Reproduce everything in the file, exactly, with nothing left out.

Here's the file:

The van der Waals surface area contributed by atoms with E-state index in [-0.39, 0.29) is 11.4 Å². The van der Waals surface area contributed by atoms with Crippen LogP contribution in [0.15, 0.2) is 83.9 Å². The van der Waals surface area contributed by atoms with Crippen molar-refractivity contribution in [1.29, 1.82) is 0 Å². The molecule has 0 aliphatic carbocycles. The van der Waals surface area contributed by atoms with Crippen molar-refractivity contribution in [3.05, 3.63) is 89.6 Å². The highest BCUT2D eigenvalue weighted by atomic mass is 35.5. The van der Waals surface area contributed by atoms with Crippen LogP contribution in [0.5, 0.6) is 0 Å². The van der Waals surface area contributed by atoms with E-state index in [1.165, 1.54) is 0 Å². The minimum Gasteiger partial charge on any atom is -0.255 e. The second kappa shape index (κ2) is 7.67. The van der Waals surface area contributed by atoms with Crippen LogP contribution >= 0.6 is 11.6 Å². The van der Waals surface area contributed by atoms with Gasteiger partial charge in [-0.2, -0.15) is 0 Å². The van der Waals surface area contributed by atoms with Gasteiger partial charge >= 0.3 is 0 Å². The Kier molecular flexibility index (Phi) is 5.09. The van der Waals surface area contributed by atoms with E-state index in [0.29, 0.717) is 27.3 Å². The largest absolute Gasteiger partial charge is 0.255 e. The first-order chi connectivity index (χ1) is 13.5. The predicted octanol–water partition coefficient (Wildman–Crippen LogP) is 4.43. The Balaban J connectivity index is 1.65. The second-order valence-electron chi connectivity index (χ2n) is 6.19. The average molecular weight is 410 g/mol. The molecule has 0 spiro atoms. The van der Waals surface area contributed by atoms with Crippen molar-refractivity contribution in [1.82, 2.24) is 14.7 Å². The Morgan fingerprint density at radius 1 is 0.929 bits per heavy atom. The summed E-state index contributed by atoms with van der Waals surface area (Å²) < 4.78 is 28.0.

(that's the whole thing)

The van der Waals surface area contributed by atoms with E-state index in [-0.39, 0.29) is 11.4 Å². The van der Waals surface area contributed by atoms with Crippen LogP contribution in [0.15, 0.2) is 83.9 Å². The van der Waals surface area contributed by atoms with Crippen molar-refractivity contribution in [1.29, 1.82) is 0 Å². The molecule has 0 aliphatic carbocycles. The van der Waals surface area contributed by atoms with Crippen molar-refractivity contribution in [3.05, 3.63) is 89.6 Å². The highest BCUT2D eigenvalue weighted by atomic mass is 35.5. The van der Waals surface area contributed by atoms with Crippen LogP contribution in [0.5, 0.6) is 0 Å². The van der Waals surface area contributed by atoms with E-state index in [1.165, 1.54) is 0 Å². The minimum Gasteiger partial charge on any atom is -0.255 e. The second kappa shape index (κ2) is 7.67. The van der Waals surface area contributed by atoms with Crippen LogP contribution >= 0.6 is 11.6 Å². The van der Waals surface area contributed by atoms with Gasteiger partial charge in [-0.2, -0.15) is 0 Å². The van der Waals surface area contributed by atoms with Gasteiger partial charge >= 0.3 is 0 Å². The Kier molecular flexibility index (Phi) is 5.09. The van der Waals surface area contributed by atoms with E-state index in [0.29, 0.717) is 27.3 Å². The largest absolute Gasteiger partial charge is 0.255 e. The first-order chi connectivity index (χ1) is 13.5. The predicted octanol–water partition coefficient (Wildman–Crippen LogP) is 4.43. The Balaban J connectivity index is 1.65. The second-order valence-electron chi connectivity index (χ2n) is 6.19. The average molecular weight is 410 g/mol. The molecule has 0 spiro atoms. The van der Waals surface area contributed by atoms with Crippen molar-refractivity contribution in [1.82, 2.24) is 14.7 Å². The Morgan fingerprint density at radius 1 is 0.929 bits per heavy atom. The summed E-state index contributed by atoms with van der Waals surface area (Å²) < 4.78 is 28.0.